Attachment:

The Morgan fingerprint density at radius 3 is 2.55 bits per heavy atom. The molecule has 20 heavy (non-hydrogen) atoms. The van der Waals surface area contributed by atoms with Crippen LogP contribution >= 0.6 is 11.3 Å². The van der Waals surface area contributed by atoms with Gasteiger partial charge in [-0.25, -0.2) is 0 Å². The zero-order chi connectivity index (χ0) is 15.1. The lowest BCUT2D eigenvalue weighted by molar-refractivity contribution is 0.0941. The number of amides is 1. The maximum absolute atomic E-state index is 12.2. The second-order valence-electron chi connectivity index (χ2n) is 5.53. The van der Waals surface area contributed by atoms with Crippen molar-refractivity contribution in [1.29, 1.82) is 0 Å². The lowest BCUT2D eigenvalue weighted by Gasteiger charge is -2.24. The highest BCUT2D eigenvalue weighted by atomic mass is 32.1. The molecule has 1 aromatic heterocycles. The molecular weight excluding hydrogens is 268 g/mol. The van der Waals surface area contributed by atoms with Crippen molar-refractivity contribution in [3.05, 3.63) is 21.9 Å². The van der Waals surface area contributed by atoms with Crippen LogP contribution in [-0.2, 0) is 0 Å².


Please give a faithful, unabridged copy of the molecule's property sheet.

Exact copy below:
The Morgan fingerprint density at radius 3 is 2.55 bits per heavy atom. The molecule has 20 heavy (non-hydrogen) atoms. The van der Waals surface area contributed by atoms with Crippen LogP contribution >= 0.6 is 11.3 Å². The van der Waals surface area contributed by atoms with Gasteiger partial charge in [-0.25, -0.2) is 0 Å². The zero-order chi connectivity index (χ0) is 15.1. The lowest BCUT2D eigenvalue weighted by molar-refractivity contribution is 0.0941. The number of amides is 1. The maximum absolute atomic E-state index is 12.2. The second-order valence-electron chi connectivity index (χ2n) is 5.53. The van der Waals surface area contributed by atoms with Crippen molar-refractivity contribution in [1.29, 1.82) is 0 Å². The lowest BCUT2D eigenvalue weighted by Gasteiger charge is -2.24. The highest BCUT2D eigenvalue weighted by atomic mass is 32.1. The molecule has 1 aromatic heterocycles. The molecular weight excluding hydrogens is 268 g/mol. The van der Waals surface area contributed by atoms with Crippen molar-refractivity contribution in [3.05, 3.63) is 21.9 Å². The van der Waals surface area contributed by atoms with Crippen LogP contribution in [-0.2, 0) is 0 Å².